Sunday Read: The Last Testament

He’s not the Messiah, he’s a very naughty boy! We speak with Jonas Bendiksen, whose latest book The Last Testament documents his time visiting seven men who claim to be the Messiah.

South Africa, 2016. KwaZulu-Natal. Moses Hlongwane, otherwise known simply as Jesus, giving a sermon during his wedding to Angel, one of his disciples. In Moses’ theology, his wedding day was the start of the End of Days.

Can you tell me a bit about The Last Testament?

I’ve always been fascinated by faith, not having grown up with it myself. One needs only to open a newspaper on any given day to see the enormous power and influence of faith in society. For many years I’ve wanted to explore faith with my photography. But it’s been a mystery to me, always having been driven and motivated by things I can touch and feel, by rationality, science. So when I got the chance to go visit Jesus himself, get to ask questions, get some answers to the big questions–well that was irresistible. The men all have their own theology and produce their own scriptures–in many cases, those scriptures are called The Last Testament, the Final Testament or similar. These works are meant to be exactly that: the third and final chapter of the biblical saga. So naturally, the book that collected these had to be called that too.

While I don’t want to pick out any favorites, for sure I could feel the charisma and power of some of these men.

England. 2015. Roseberry Topping, North Yorkshire. Messiah David Shayler watching a solar eclipse from the same mountain he delivered his own Sermon on the Mount in 2008.

How did you find your seven subjects and what were the requirements? Although all claim to be the Messiah they have very different followings and outlooks.

I found them the same way one finds anything these days–with Google. Some are easy to find, have websites and YouTube channels. Others required deeper searching through local newspaper sites in provincial towns in Africa, as an example. One can, of course, find people who think they are Jesus in many institutions, everywhere. It is a common syndrome. But when I searched I set some criteria to try to filter out the basic psychosis. The people I wanted to meet had to already be in the public sphere with their revelations, they had to have had a consistent revelation over a long period of time (in most cases, the people I photographed had lived by their revelation for several decades), they had to have a developed and complex theology and to communicate those through their won scripture. Most have a following of disciples too. Also, while there are thousands of prophets and gurus out there, they had to claim to be the biblical Messiah himself, the fulfillment of the prophecy of Christ’s return.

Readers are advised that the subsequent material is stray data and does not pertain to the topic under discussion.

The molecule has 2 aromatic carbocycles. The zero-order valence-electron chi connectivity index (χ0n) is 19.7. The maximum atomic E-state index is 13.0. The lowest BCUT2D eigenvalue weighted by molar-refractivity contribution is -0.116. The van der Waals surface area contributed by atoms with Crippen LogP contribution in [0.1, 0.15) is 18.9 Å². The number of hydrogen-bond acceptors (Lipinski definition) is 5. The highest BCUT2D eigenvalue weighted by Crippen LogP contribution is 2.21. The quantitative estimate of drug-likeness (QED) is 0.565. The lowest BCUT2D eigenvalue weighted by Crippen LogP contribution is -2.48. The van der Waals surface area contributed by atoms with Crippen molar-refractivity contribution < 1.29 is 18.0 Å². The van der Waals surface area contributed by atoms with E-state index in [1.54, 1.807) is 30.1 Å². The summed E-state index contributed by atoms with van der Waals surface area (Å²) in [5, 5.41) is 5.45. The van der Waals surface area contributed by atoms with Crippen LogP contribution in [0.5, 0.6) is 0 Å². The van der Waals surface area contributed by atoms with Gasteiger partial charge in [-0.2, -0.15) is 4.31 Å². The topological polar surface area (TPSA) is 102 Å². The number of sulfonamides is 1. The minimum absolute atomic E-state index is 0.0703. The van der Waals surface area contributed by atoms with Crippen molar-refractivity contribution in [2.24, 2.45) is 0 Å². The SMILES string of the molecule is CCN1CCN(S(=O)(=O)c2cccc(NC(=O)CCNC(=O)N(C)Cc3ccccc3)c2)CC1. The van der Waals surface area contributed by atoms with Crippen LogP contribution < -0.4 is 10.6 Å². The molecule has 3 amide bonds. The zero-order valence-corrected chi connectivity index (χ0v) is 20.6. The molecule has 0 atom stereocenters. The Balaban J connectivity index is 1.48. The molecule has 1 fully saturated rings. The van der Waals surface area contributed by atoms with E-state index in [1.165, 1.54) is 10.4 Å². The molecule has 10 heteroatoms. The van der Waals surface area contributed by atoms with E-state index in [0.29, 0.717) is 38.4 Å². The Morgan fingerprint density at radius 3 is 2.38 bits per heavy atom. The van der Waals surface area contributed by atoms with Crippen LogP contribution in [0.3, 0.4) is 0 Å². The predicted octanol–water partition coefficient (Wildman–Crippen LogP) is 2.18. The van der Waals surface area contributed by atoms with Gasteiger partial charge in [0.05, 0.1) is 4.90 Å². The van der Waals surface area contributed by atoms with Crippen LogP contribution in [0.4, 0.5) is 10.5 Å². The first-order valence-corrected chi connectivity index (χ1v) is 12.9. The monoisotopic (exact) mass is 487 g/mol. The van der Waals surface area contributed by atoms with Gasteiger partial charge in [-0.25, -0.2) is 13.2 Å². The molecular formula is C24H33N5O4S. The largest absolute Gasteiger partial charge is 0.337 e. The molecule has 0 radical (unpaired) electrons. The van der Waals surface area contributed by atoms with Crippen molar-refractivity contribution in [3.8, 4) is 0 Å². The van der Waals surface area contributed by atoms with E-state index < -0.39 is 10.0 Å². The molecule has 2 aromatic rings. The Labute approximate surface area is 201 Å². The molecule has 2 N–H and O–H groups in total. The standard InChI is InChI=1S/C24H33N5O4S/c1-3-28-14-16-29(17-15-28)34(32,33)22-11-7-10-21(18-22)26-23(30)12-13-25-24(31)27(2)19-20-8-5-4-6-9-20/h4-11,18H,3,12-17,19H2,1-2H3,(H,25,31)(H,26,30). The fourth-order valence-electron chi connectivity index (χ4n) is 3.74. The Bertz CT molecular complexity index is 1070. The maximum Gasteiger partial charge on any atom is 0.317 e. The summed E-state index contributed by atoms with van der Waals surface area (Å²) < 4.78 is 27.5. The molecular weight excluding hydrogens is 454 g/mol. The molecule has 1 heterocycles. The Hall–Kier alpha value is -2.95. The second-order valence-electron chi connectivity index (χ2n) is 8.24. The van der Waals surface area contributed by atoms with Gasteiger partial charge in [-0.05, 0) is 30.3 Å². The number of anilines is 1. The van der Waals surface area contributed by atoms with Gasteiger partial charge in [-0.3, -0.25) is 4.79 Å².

So there are some similarities between them, also in the sense that these are all men with a very specific and elevated idea of their own role in the universe. They see themselves as playing the key role in the endgame of the human narrative. But as you can see this manifests itself in a great variety of forms and cultures, and also aesthetics.

Russia. 2015. Krasnoyarski Krai. On January 14th, Vissarion’s birthday, his disciples enter the community’s innermost and holiest village, Obitel Rassveta, or The Abode of Dawn. This date is known as the true Christmas to his followers, and is celebrated by a big communal procession and ceremonies. Vissarion, the Christ of Siberia. Formerly a traffic policeman in the 1980s, he got his first revelation that he was Jesus Christ at the same time as the breakup of the Soviet Union. Since then he has gathered a following of 5-10 000 disciples in the woods. There they live in separate villages with their own infrastructure and social systems.